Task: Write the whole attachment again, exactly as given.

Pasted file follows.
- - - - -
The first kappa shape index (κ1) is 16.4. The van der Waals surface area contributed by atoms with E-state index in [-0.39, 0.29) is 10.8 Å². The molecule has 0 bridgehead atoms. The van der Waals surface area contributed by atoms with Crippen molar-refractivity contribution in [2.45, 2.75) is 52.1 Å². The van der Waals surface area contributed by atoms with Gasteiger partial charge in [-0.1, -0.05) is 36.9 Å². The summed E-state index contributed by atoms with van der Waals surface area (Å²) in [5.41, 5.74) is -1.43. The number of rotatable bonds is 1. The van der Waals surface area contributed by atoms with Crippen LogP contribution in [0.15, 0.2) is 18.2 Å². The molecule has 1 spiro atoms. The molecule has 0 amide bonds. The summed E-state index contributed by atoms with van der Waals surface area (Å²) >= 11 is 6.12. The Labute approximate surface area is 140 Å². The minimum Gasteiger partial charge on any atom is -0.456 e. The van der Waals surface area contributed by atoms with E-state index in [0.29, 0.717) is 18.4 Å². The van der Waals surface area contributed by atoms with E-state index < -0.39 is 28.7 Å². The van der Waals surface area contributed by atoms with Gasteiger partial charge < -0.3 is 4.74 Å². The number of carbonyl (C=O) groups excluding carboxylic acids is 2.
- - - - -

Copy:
The first kappa shape index (κ1) is 16.4. The van der Waals surface area contributed by atoms with E-state index in [-0.39, 0.29) is 10.8 Å². The molecule has 0 bridgehead atoms. The van der Waals surface area contributed by atoms with Crippen molar-refractivity contribution in [2.45, 2.75) is 52.1 Å². The van der Waals surface area contributed by atoms with Gasteiger partial charge in [-0.1, -0.05) is 36.9 Å². The summed E-state index contributed by atoms with van der Waals surface area (Å²) in [5.41, 5.74) is -1.43. The number of rotatable bonds is 1. The van der Waals surface area contributed by atoms with Crippen LogP contribution in [0.15, 0.2) is 18.2 Å². The molecule has 1 spiro atoms. The molecule has 0 amide bonds. The summed E-state index contributed by atoms with van der Waals surface area (Å²) >= 11 is 6.12. The Labute approximate surface area is 140 Å². The minimum Gasteiger partial charge on any atom is -0.456 e. The van der Waals surface area contributed by atoms with E-state index in [0.29, 0.717) is 18.4 Å². The van der Waals surface area contributed by atoms with E-state index < -0.39 is 28.7 Å². The van der Waals surface area contributed by atoms with Gasteiger partial charge < -0.3 is 4.74 Å². The number of carbonyl (C=O) groups excluding carboxylic acids is 2.